The UK has enjoyed 3 days straight of some much-welcome sun, and there is a renewed sense of optimism as spring approaches. Now is a great time to head out into the garden and plan a colourful and lively space for the summer months ahead. We’ve collected a list of some of the essential March gardening jobs to help spark some inspiration and creativity.
FLOWER GARDEN JOBS
- Now that the soil has warmed up enough to be workable, this is a great time to mulch your garden beds. One of the top March gardening jobs, mulching helps to introduce new nutrients into the soil and discourage weeds. Before getting started, make sure that your bed has been thoroughly weeded. Dig a layer organic matter at least 5 cm deep into the soil. Ensure that you leave a gap around the stem of any plants.
- By the last week of March you should be able to plant out any young plants that you have hardened off. When planting, gently tease out some roots to encourage the plant to get established. If the ground is already moist you don’t need to water it in, but do give it a drink of water before you remove it from the pot.
- March is the month to plant any summer flowering bulbs you have bought. Double-check that bulbs have sufficient drainage when planting, if not they may rot. Alliums, Begonias and Gladioli are all excellent summer flowering bulbs that bring a splash of colour wherever they are placed.
- Tending to your roses is best done in late winter before new growth has started appearing. Although pruning techniques vary between different types of roses, these are some basic guidelines. Always wear gloves to protect against thorns and keep your secateurs sharp. Make sure to leave 5mm above a bud and angle angle the cut away from the bud. For this type of pruning you are looking to cut out dead, diseased, and spindly stems.
VEGETABLE PATCH JOBS
- If you are raring to go and want to plant seeds out as soon as possible, then take this opportunity to start warming up the soil. Cover your beds with sheets of black plastic or cloches to give it a head start. This covering technique can also be used to encourage an early crop of strawberries or rhubarb.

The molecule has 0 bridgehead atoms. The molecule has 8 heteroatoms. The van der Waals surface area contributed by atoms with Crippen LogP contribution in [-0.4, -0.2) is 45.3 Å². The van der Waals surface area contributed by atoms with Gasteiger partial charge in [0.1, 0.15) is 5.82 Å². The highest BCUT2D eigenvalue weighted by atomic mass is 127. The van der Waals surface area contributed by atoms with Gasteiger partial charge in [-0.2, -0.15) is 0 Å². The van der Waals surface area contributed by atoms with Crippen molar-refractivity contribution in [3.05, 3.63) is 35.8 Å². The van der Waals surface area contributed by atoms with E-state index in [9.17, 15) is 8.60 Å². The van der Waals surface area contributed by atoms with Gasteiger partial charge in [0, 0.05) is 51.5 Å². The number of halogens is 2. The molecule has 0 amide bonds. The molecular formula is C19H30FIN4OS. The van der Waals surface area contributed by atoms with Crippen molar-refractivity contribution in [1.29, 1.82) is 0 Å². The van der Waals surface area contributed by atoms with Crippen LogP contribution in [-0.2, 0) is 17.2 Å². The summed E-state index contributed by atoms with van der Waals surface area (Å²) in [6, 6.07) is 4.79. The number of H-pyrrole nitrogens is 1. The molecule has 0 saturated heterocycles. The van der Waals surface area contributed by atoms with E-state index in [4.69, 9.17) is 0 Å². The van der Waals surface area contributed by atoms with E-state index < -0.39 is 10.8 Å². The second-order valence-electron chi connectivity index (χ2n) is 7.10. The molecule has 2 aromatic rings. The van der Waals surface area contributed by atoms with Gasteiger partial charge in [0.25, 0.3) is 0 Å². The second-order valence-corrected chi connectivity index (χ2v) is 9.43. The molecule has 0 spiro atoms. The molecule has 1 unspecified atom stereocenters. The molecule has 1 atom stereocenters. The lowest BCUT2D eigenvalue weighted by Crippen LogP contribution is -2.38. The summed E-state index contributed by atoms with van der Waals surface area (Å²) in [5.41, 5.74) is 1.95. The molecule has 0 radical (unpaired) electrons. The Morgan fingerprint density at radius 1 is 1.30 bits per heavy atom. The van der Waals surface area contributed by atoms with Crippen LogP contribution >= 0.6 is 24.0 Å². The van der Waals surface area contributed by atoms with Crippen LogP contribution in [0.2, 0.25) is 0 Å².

- Once the soil reaches 6°C you can start sowing your first lines of seeds outside. For these initial seeds it is best to start with broad beans or sweet peas. Help your your sweet peas by soaking them overnight before you plant them. It is possible to start growing some salad now, but plants tend to grow better when the ground has been warmed up.
- Shallots and onion sets can be planted out in suitably warm soil. Plant them in a warm, sunny area. If you are buying any bulbs from the garden centre, avoid ones that are already shooting as these are likely to bolt during summer.
- Now that the weather is warming up, slugs are starting to come out in force. Take this opportunity to prevent slugs from invading and eating up your young plants. There are a variety of slug deterrents and pellets widely available, but you can also use a more natural approach. Beer traps can draw slugs away from your seedlings, or you can remove them by hand and dispose of them at your discretion. Alternatively, slugs do not enjoy crawling over broken eggshells or copper, these materials can be placed as a barrier around plants.
- This is a good time to turn your attention to potted plants and give them a pot upgrade. Move plants into larger pots, and give them a generous amount of compost. As you are potting out the plants, tease out the roots out to encourage them to get established.
- While repotting plants, take the time to check for vine weevils. At this time of year the larvae start to hatch and become active, so taking action now can prevent a more serious infestation later on. Examine the rootball of plants as you repot, looking out for small maggots that are a white-ish, creamy colour with an orange head.
- Starts seeds for celery, celeriac, french beans and cauliflower ready to be planted out later on. You can also try growing plant plugs to get a large number of plants for relatively low cost. If you haven’t managed to get yours seeds going in time, plant plugs are a good alternative.